North Coast Solar Stocks

March 29, 2008

Clean-Energy Funds

Filed under: FSLR, GEX, PBD, PBW — Tags: , — Jason @ 12:00 pm

March 30, 2008

First Solar (FSLR) has been one of the hottest stocks of the past 12 months. In 2007, this solar- panel manufacturer saw a 40-fold increase in profit, and euphoric investors have celebrated by pushing it to a recent $229 a share from a 52-week low of $51.50.

It wasn’t too long ago that so-called clean-energy stocks like First Solar were considered fringe players. But as consumers and even chief executives grow tired of paying record gas and oil prices and contemplating the ramifications of global warming, there’s been a sea change in the attitude toward these alternative investments.

The exchange-traded funds industry has long seen that potential. Over the past three years, it’s launched a half-dozen funds that give shareholders exposure to solar and wind companies, energy-technology firms and infrastructure plays. For the most part, these funds have been decent investments. PowerShares WilderHill Clean Energy (PBW), the grandfather of the group, returned an impressive 59% last year.

These funds have not been immune to the economic concerns weighing on the stock market, however. After its impressive gains last year, PowerShares WilderHill is down about 28% this year, while PowerShares Global Clean Energy fund (PBD) has fallen 19% and Market Vectors Global Alternative Energy (GEX) is down 21%

Nevertheless, the industry is still attracting a wide range of investors. Some, like J.D. Steinhilber, founder of Agile Investing in Nashville, have built small 3% positions to help diversify larger portfolios.

Of course, there are risks that have scared off many investors. Even though the clean-energy industry is just now coming into its own, many stock pickers have already discovered it. Despite a recent retreat in prices, some of these companies still look pricey.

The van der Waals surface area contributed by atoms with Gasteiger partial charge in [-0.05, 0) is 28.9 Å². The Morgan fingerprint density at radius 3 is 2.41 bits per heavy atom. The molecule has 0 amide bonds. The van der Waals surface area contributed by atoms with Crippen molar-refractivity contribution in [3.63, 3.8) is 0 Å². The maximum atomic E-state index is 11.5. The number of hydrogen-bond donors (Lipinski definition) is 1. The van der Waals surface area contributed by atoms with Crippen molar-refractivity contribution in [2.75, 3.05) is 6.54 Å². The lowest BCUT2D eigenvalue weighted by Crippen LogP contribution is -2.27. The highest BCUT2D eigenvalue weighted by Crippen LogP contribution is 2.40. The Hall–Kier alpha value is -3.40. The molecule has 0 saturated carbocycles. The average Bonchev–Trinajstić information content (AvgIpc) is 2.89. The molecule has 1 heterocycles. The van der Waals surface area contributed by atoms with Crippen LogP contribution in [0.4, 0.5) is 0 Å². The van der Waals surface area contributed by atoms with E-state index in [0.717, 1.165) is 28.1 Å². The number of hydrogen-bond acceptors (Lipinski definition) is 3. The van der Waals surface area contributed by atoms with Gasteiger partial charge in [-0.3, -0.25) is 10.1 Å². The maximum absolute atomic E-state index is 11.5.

First Solar, for example, trades at over 100 times trailing earnings, according to Morningstar. And, of course, the broad market’s wild swings are also taking a toll.

In a recent report, Paul Mazzilli, an ETF analyst at Morgan Stanley, focused on PowerShares WilderHill Clean Energy, PowerShares Global Clean Energy and Market Vectors Global Alternative Energy ETFs. He found that the indexes of each were so different that it had a profound impact on their performance.

One place Mr. Mazzilli found a lot of disparity was in country allocation. Liquidity and size are also big concerns for investors because the ability to get in and out of a fund is a crucial ingredient.

PowerShares WilderHill is by far the largest of the group with $1.4 billion in assets. It also has the highest trading volume: an average of 1.4 million shares a day versus roughly 100,000 shares each for the PowerShares Global Clean Energy and the Market Vectors Global Alternative Energy funds.

Another thing to consider: If oil slides back down to below $100 a barrel, watch for clean-energy ETFs to pull back, too.

The funds aren’t exactly bragging about this year’s performance to date, but Mr. Steinhilber says a longer view is needed.

If, indeed, the U.S. market has bottomed out and a rally is in store for next year, he thinks the best play is PowerShares WilderHill, since it has the largest exposure to the U.S.

The U.S. is just at the beginning of fully embracing this industry, he says. Couple that with a cheap share price and he thinks there are some big returns to be had.


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